Matthew Ames was 39 years old when he was struck with illness. It started with just a sore throat but worsened to the point that he eventually ended up in the Hospital ER, where the last thing he remembers was describing his symptoms to a nurse before being placed in an induced coma.
His doctors soon discovered he had a strep infection which had entered his bloodstream. Matthew had a 1% chance of survival and his doctors and family were left with just one option: amputate all of his limbs.
Can you imagine what it would be like to go from riding a bike into work and renovating your own house, to lying in a hospital bed with no arms and no legs? Matthew couldn’t.
Here are some of the key points from Dave’s interview with Matthew:
You don’t know what you can do until you do it. We have an inner strength in us and we don’t realise how deep it is until we face something significant.
Matthew’s wife was faced with the decision of whether or not to amputate Matthew’s limbs. Knowing who Matthew is and knowing that her role in their family would dramatically change, she made the call to amputate. Do you have people in your life like Diane who you would trust with your life in their hands? People who have your best interests at heart? People who can be selfless when it counts?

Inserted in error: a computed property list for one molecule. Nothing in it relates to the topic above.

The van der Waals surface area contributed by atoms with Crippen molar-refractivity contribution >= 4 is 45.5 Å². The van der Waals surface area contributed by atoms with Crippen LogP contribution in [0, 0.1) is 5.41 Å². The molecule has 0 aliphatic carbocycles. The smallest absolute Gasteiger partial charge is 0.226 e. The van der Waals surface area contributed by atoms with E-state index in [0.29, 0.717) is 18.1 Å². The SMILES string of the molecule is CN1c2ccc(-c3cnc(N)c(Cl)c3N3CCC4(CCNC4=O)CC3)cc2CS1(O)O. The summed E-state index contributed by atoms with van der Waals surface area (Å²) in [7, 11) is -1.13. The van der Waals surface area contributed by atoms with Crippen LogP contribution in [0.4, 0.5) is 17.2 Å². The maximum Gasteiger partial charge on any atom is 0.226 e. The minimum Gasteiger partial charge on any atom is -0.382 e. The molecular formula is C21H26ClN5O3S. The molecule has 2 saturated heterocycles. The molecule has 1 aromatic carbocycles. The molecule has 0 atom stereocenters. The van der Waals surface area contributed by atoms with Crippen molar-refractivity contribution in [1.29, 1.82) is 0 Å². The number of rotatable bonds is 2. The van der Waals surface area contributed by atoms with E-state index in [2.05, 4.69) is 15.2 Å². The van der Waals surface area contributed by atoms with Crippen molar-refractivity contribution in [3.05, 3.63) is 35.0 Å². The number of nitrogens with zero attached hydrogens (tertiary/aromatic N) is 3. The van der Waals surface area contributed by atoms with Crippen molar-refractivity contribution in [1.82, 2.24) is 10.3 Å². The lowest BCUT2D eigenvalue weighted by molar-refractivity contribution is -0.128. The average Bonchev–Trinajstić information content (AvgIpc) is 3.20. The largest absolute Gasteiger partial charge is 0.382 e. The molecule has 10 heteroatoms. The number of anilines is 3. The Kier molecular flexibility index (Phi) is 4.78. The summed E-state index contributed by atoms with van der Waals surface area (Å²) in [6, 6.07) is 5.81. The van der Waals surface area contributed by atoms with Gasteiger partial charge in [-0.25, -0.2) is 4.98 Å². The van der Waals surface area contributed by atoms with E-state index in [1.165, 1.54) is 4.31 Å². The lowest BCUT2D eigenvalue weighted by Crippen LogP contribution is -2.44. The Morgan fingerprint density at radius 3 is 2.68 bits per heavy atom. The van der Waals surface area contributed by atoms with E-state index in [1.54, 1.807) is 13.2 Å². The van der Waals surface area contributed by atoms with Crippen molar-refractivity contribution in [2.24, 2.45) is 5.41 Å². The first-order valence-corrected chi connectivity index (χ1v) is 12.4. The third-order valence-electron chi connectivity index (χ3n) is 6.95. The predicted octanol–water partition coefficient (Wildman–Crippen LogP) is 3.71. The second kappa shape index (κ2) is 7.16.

Initially, while in Intensive Care, Matthew was focussed on survival. He would set himself 24-hour goals. When things get tough, you can focus on those small things you can do right now.
Matthew’s strength to work on those goals came from his deeper “why”: wanting to get home. What is the deeper meaning or purpose behind why you want to achieve, do or have something? When you focus on that, you’re able to have greater motivation, focus and willingness.
Keep trying different ways of doing something. This is the only way to learn whether something will or won’t work.
Sometimes we get caught up focussing on the bigger picture. When you’re trying to achieve something or have something, concentrate on the smaller parts, step through the process and focus on what you can do, this will help you not get overwhelmed.
It is ok to fail. Fail quickly, but also fail safely. Plan things out, think things through and make an honest (and safe) attempt.
The second part of this interview will be our next episode.
Challenge for the week: find one main thing that inspired you from this interview and use that as motivation for this week.
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